Poem For The Sunday Lectionary (Epiphany 1; The Baptism of Jesus)


(MATTHEW 3: 13-17)

He takes the light that dances on the flowing surface of the water.
He takes the dancing water that is filled with the flowing light.
He has waded into the river that is umbilical with life.
He is waist deep in the life that flows umbilical through the river.

He stands with the man whose words are pitchers of grace and light.
Stands with the man whose grace is like life, like a flowing river.
He fills his pitcher with the water, with the light, with the flow of life.
He pours it over the man waist deep with him in the water.

Grace descends, glittering, like wings unfurling in the air.
The air shimmers, it dances with sound, sounds of the river
flowing, the water pouring, the men breathing; the light glittering,
grace flooding, the wings beating, words surfacing: God’s son.

He hears, he sees, he is soaked in the sound and the light and the water.
He rejoices in the gift of it, he rejoices in the grace, in the one
who is standing there with him in the water.
For he knows that all of it is goodness. That all is a new beginning.
That all of it is part of God’s river.

Copyright © 2014 by Andrew King

A Poem for the Sunday Lectionary (Advent 3)

To John, In Prison (Matthew 11: 2-11)

We walked with you into the ancestral river,
up to our knees in the noisy past
– feeling the way it constantly
pushes against us – hearing
with you the river retell our story:
the journeys made to new beginnings,
the missteps, the slips, the falls
that overwhelmed us, nearly drowned,
swept away – seeming to regain
just enough of our footing as the tides
of nations surged, as they surge
around us today.

In the hurts we suffered and committed
you saturated us,
in our regrets and in our prayers
you immersed us, lifting us then
not just from the river but
toward the air and the sun.

With you we smelled the freshness of the water,
shook off insincerity, duplicity like dust.
With you we’ve breathed hope, prophets remembered,
promises rehearsing of a joyful day to come.
With you we’ve stood and waited,
even in present imprisonment,
even as stuttering torches spit light at shadows
that seem to mock all hoping, all night long;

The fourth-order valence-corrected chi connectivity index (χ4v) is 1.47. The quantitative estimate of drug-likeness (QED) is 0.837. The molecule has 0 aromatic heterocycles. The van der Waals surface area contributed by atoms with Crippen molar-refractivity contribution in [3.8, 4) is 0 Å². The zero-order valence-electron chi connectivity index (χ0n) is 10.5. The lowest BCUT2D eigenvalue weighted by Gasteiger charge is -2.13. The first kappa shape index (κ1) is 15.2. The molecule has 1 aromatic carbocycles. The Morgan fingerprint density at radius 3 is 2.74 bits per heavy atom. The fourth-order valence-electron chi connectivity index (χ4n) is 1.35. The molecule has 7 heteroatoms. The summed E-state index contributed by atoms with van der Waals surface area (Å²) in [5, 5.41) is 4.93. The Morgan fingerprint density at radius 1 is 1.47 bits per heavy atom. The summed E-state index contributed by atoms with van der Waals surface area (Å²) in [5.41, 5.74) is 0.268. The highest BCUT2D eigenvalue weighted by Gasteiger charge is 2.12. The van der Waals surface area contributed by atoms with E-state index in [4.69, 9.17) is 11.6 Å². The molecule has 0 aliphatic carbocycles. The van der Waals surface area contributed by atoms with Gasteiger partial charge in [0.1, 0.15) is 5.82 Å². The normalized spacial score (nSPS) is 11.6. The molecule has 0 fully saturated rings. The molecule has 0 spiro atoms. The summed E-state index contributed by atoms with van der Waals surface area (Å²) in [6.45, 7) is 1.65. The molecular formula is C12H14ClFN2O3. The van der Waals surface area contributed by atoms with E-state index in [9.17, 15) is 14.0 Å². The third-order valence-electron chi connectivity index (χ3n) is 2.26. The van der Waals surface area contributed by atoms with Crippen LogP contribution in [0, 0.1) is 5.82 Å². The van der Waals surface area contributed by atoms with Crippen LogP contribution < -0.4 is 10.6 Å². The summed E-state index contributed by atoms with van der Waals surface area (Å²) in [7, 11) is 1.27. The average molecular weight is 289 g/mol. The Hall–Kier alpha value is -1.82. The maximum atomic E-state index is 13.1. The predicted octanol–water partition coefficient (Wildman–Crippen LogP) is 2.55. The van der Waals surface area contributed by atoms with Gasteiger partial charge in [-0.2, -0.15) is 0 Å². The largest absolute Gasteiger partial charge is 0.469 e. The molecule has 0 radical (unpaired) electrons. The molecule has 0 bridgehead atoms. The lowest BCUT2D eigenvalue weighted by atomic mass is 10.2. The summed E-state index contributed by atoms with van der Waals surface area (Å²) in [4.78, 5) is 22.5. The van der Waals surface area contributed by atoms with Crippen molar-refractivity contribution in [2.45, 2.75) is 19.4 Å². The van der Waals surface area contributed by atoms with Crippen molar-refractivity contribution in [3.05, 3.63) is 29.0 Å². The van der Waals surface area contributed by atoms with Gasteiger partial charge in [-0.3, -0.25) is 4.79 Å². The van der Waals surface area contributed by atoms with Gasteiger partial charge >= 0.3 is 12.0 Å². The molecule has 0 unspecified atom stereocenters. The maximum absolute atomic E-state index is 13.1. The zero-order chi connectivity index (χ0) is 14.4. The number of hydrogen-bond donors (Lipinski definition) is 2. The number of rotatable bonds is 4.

waiting to be reassured that justice will be done.

We continue to be with you, John, in the darkness,
yearning for more than another day to dread:
yearning for a sign that old promises can be trusted,
that prophet visions can be touched at last –
that life can be renewed wherever death has entered.
We are yearning for the river to refresh us again.
We are yearning for someone to refresh us again.

Copyright © 2013 by Andrew King

A Poem For The Sunday Lectionary (Advent 2)

Matthew 3: 1-10

If I had come to John back then,
one of the crowd of the curious clothed
in self-satisfaction like armoured vests,

him in his camel skins, sunburned and bearded,
the locusts barely nourishing his stick-thin face,
hands bee-stung from foraging wild honey –

would his flinty eyes find mine as if
seeing into my stung and hungry soul,
seeing my heart heavy and jagged as stone,

as he says “Do not proclaim ‘I’m
Abraham’s child’ with your withered
love, your hopes such sand,

the forgotten good so shrunken inside
your skin…” And would he draw breath
then, seeing my own breath held

like an empty bowl, before those words
from which to make my meal:
“God can raise children of Abraham

from the desert stones.” From
these broken stones? the hardened
chalk that forms my heart? the blown dust

of my tired mind? From the raw dirt of
dailiness I drag around, that drags down me?
Then raise new life in me, good God,

beacon of believing Abraham, giver
of the locust and the wild bee,
God of the silent stones and the
water that changes them.